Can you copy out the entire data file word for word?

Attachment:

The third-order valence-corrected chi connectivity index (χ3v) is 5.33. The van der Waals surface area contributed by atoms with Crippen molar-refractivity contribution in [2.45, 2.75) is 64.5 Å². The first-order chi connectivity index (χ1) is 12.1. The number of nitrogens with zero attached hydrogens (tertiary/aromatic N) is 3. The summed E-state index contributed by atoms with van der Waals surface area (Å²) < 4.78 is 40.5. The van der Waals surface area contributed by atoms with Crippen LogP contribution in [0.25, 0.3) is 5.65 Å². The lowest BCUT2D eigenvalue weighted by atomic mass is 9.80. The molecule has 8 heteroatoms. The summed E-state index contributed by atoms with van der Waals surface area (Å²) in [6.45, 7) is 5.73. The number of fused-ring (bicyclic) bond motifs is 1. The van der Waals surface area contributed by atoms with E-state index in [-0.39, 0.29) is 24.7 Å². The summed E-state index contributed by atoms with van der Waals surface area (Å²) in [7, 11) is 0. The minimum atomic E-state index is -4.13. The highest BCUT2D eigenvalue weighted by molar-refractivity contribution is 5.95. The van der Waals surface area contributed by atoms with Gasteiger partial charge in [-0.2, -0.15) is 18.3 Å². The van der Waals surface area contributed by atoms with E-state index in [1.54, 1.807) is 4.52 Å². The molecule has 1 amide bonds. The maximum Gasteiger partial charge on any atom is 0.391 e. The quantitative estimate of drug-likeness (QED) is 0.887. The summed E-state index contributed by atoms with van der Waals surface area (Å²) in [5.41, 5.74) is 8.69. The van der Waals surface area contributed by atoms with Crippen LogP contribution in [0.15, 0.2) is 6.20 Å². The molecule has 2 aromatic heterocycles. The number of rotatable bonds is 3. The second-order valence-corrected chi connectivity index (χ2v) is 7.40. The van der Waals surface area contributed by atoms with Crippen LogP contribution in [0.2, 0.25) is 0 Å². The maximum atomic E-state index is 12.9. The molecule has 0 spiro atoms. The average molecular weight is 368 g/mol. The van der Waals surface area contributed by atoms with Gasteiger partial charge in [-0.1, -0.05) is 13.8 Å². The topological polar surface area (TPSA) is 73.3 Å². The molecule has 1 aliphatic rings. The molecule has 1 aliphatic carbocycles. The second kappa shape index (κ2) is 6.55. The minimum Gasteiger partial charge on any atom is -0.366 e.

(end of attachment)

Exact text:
The third-order valence-corrected chi connectivity index (χ3v) is 5.33. The van der Waals surface area contributed by atoms with Crippen molar-refractivity contribution in [2.45, 2.75) is 64.5 Å². The first-order chi connectivity index (χ1) is 12.1. The number of nitrogens with zero attached hydrogens (tertiary/aromatic N) is 3. The summed E-state index contributed by atoms with van der Waals surface area (Å²) < 4.78 is 40.5. The van der Waals surface area contributed by atoms with Crippen LogP contribution in [0.25, 0.3) is 5.65 Å². The lowest BCUT2D eigenvalue weighted by atomic mass is 9.80. The molecule has 8 heteroatoms. The summed E-state index contributed by atoms with van der Waals surface area (Å²) in [6.45, 7) is 5.73. The number of fused-ring (bicyclic) bond motifs is 1. The van der Waals surface area contributed by atoms with E-state index in [-0.39, 0.29) is 24.7 Å². The summed E-state index contributed by atoms with van der Waals surface area (Å²) in [7, 11) is 0. The minimum atomic E-state index is -4.13. The highest BCUT2D eigenvalue weighted by molar-refractivity contribution is 5.95. The van der Waals surface area contributed by atoms with Gasteiger partial charge in [-0.2, -0.15) is 18.3 Å². The van der Waals surface area contributed by atoms with E-state index in [1.54, 1.807) is 4.52 Å². The molecule has 1 amide bonds. The maximum Gasteiger partial charge on any atom is 0.391 e. The quantitative estimate of drug-likeness (QED) is 0.887. The summed E-state index contributed by atoms with van der Waals surface area (Å²) in [5.41, 5.74) is 8.69. The van der Waals surface area contributed by atoms with Crippen LogP contribution in [0.15, 0.2) is 6.20 Å². The molecule has 2 aromatic heterocycles. The number of rotatable bonds is 3. The second-order valence-corrected chi connectivity index (χ2v) is 7.40. The van der Waals surface area contributed by atoms with Crippen LogP contribution in [0.2, 0.25) is 0 Å². The maximum atomic E-state index is 12.9. The molecule has 0 spiro atoms. The average molecular weight is 368 g/mol. The van der Waals surface area contributed by atoms with Gasteiger partial charge in [-0.1, -0.05) is 13.8 Å². The topological polar surface area (TPSA) is 73.3 Å². The molecule has 1 aliphatic rings. The molecule has 1 aliphatic carbocycles. The second kappa shape index (κ2) is 6.55. The minimum Gasteiger partial charge on any atom is -0.366 e.